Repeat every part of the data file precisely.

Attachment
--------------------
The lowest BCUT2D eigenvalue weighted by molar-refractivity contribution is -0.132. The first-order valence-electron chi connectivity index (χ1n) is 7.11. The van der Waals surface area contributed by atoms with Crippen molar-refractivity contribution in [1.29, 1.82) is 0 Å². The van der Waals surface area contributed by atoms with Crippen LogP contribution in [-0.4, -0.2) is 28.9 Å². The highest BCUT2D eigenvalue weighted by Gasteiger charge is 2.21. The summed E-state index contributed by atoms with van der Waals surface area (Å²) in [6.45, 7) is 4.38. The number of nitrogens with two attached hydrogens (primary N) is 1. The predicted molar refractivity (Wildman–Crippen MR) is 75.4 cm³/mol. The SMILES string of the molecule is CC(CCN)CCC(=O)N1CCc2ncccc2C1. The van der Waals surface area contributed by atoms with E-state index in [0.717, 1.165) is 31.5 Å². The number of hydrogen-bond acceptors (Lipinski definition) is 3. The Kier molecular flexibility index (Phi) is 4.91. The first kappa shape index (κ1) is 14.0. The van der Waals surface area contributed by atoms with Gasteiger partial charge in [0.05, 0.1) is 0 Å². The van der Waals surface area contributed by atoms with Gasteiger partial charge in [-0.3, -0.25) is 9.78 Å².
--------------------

The lowest BCUT2D eigenvalue weighted by molar-refractivity contribution is -0.132. The first-order valence-electron chi connectivity index (χ1n) is 7.11. The van der Waals surface area contributed by atoms with Crippen molar-refractivity contribution in [1.29, 1.82) is 0 Å². The van der Waals surface area contributed by atoms with Crippen LogP contribution in [-0.4, -0.2) is 28.9 Å². The highest BCUT2D eigenvalue weighted by Gasteiger charge is 2.21. The summed E-state index contributed by atoms with van der Waals surface area (Å²) in [6.45, 7) is 4.38. The number of nitrogens with two attached hydrogens (primary N) is 1. The predicted molar refractivity (Wildman–Crippen MR) is 75.4 cm³/mol. The SMILES string of the molecule is CC(CCN)CCC(=O)N1CCc2ncccc2C1. The van der Waals surface area contributed by atoms with E-state index in [0.717, 1.165) is 31.5 Å². The number of hydrogen-bond acceptors (Lipinski definition) is 3. The Kier molecular flexibility index (Phi) is 4.91. The first kappa shape index (κ1) is 14.0. The van der Waals surface area contributed by atoms with Gasteiger partial charge in [0.05, 0.1) is 0 Å². The van der Waals surface area contributed by atoms with Gasteiger partial charge in [-0.3, -0.25) is 9.78 Å².